In September 2017 we visited the great city of Montreal. By coincidence it was exactly 10 years since my first visit. Here I have to admit I had an awful experience during that first visit. We only had a few hours in the city and on top of that the weather was dreadful. It was raining heavily. Despite that we tried to be positive and see as much as we could but it didn’t really work. We were wet, cold and annoyed by the time we got back to our car completely soaked. We drove off west towards Toronto and didn’t think much about the whole Montreal experience.
This time things looked much more promising. Montreal was the last point of our Canadian itinerary, we could spend two nights in the city and the weather was glorious.
Before heading to Montreal we actually spent some time exploring the vicinity of the metropolitan area. One of the more interesting sites was Fort Chambly located around 30 km from central Montreal. It was built in 1665 by the French in order to protect travellers on the river from the Iroquois. But the impressive stone structure visible today dates mostly from around 50 years later. It is good place to spend an hour or two, wandering around and learning interesting history of French colonization of the area and the subsequent conflicts with Britain.
In Montreal we based ourselves in a motel on the outskirts but conveniently located a short walk from the metro station. Montreal has an efficient and quite impressive (if rather brutalist) metro system built mostly in 1960s and 70s (with some later extensions). Our first full day in Montreal started from taking the metro straight from our hotel to Île Sainte-Hélène located in the middle of the Saint Lawrence River. The island is dominated by green spaces and recreational facilities but we went there to check out the views. Across the river channel there is great panorama towards Old Montreal and modern downtown behind it. The views where especially glorious in the early morning sunshine. The sun behind us meant it also a very good time and location for photography. Well worth an excursion.
From the island we returned straight to mainland Montreal. Well, it is actually a bit more complicated. Most of Montreal is located on the Island of Montreal. At around 500 square kilometres it is almost 10 times the size of Manhattan, so I guess we can colloquially call it “the mainland”. Anyway, what I wanted to say is that we went to explore central Montreal.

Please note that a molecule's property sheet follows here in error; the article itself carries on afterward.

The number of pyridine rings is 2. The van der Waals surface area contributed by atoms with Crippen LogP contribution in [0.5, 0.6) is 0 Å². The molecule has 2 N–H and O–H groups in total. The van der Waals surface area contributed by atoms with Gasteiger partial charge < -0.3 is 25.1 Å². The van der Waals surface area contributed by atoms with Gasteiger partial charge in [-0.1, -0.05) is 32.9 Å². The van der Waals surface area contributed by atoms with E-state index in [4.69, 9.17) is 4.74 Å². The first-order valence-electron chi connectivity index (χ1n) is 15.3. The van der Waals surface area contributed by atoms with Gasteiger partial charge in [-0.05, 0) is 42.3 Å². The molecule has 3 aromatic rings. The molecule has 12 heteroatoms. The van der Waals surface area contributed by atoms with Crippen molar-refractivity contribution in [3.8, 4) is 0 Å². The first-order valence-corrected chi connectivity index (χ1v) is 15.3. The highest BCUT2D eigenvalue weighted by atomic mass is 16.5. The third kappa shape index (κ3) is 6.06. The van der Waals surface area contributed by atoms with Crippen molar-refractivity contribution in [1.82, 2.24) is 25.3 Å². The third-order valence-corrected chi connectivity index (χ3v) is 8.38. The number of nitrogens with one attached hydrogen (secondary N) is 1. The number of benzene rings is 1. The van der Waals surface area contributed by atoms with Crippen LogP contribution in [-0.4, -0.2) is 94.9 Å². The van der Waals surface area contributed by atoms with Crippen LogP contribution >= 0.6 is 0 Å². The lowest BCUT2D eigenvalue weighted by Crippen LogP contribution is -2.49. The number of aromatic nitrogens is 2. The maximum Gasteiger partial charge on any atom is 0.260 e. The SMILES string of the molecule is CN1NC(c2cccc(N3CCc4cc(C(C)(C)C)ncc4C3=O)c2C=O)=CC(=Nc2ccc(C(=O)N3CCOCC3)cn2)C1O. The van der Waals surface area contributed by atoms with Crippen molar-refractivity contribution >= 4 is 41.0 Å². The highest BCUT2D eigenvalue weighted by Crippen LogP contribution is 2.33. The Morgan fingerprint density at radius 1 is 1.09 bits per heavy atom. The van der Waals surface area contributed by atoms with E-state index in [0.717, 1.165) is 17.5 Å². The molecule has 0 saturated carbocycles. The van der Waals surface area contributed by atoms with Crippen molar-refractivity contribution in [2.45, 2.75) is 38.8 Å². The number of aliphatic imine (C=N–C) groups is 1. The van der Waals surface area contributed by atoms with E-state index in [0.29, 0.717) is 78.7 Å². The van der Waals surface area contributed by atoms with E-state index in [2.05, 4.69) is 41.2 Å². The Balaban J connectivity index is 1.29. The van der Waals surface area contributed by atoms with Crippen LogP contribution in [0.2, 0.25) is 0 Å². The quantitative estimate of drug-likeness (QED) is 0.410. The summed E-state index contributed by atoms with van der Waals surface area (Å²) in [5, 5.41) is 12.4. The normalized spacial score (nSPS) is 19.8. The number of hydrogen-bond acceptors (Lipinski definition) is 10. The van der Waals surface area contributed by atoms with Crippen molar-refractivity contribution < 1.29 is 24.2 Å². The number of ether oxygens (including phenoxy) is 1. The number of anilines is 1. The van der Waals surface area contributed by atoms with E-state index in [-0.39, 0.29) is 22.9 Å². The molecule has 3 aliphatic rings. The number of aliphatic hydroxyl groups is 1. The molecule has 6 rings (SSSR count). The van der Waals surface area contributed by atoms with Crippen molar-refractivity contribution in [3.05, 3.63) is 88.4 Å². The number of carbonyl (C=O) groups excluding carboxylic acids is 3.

We started from strolling around Old Montreal. While not as old as Quebec City it was founded in 1642 which still makes it one of the oldest European settlements in North America. For a better overview we visited the Notre-Dame-de-Bon-Secours Chapel (which is actually a church, not a chapel) where we climbed the tower. From the top one can see fantastic contrasts between the old stone buildings of Vieux-Montréal and the concrete, steel and glass of the modern city. Since we knew we are going to meet a friend here later we decided to venture to other parts of town, away from the river. First we headed north and took Rue Saint-Denis which is the main street of Quartier Latin. It is an area full of restaurants, atmospheric cafes and boutiques, in other words a quite funky and trendy neighbourhood. To be honest most modern big cities have one of those nowadays. Which didn’t make it any less fun, but we actually just strolled through while on our way to a map shop located in the vicinity. Yes, I am a map geek, can’t skip any of those.
After lunch in one of those atmospheric cafes we headed towards Mount Royal. But before we got there we had to cross some residential areas north and east of the hill. It happened to be quite a gem. I actually found those neighbourhoods to be some of the most charming parts of the city. Quiet leafy streets full of beautiful historic houses, for example the area around the Square Saint-Louis. Most of the houses have quite impressive (for their size) mansard roofs and external stairs to the main entrances. I find the mansard roofs probably the most distinctive feature of Quebec province architecture. It really makes cites, town and villages there different from the rest of North America. And Montreal is no exception. After taking many photographs (some would say too many) it was finally time to climb the hill of Mount Royal.